Jun, L. and Root, MM. Association of Carotenoid Intake with Pulmonary Function. J Am Coll Nutr. Oct 8: 1-5. DOI:10.1080/07315724.2020.1815608 (2020).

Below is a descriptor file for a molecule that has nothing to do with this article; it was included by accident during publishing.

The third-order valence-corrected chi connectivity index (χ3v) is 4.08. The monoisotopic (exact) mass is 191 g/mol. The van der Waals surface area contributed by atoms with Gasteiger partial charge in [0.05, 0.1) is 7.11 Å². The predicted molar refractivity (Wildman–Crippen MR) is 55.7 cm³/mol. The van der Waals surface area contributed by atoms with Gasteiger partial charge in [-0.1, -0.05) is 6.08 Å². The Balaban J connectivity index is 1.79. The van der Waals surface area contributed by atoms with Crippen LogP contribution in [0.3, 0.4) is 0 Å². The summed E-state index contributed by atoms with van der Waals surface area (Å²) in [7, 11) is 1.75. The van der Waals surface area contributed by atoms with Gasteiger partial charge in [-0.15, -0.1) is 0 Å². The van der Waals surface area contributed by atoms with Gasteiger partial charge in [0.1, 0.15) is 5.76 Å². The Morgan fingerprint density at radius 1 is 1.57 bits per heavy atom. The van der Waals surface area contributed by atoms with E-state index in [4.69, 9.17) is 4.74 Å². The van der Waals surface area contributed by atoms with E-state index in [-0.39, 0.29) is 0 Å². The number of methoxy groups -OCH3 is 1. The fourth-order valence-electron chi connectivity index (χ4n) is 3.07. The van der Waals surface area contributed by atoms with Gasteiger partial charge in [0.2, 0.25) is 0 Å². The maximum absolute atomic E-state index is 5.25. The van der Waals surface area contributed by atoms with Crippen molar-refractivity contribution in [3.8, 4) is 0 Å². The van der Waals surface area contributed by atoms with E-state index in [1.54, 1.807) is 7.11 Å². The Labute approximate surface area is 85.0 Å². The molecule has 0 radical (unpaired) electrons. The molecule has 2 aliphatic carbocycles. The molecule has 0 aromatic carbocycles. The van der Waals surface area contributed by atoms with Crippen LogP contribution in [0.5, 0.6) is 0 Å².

Graduate student Lauren Jun conducted this research on the association of five chemical carotenoids in the diet and lung function. Carotenoids, as the name implies, are the orange pigments common in carrots and other yellow, orange, and red fruits and vegetables. These foods include sweet potatoes, oranges, cantaloupe, and tomatoes. Certain carotenoids are also a source of vitamin A. For example, these pro-vitamin A carotenoids include beta-carotene. Ms. Jun performed a secondary analysis on an existing large dataset, the Atherosclerosis Risk in Communities (ARIC) study, which included approximately 15,000 individuals aged 45-64 years at baseline. The original researchers surveyed the participants on their dietary habits and also their lung function as measured by spirometry. Spirometry is how chronic obstructive pulmonary disease (COPD) is diagnosed. Using these data, a weak association was found between higher total carotenoid intake and better lung function. More interestingly, Ms. Jun found that the association between the three individual provitamin A carotenoids (and the foods that contained these carotenoids) and better lung function was much stronger than for other non-vitamin A carotenoids. These results were among people who were probably reasonably well nourished in vitamin A and so the results are rather puzzling and provocative. Overall, this research supports the recommendations to eat your colorful fruits and vegetables.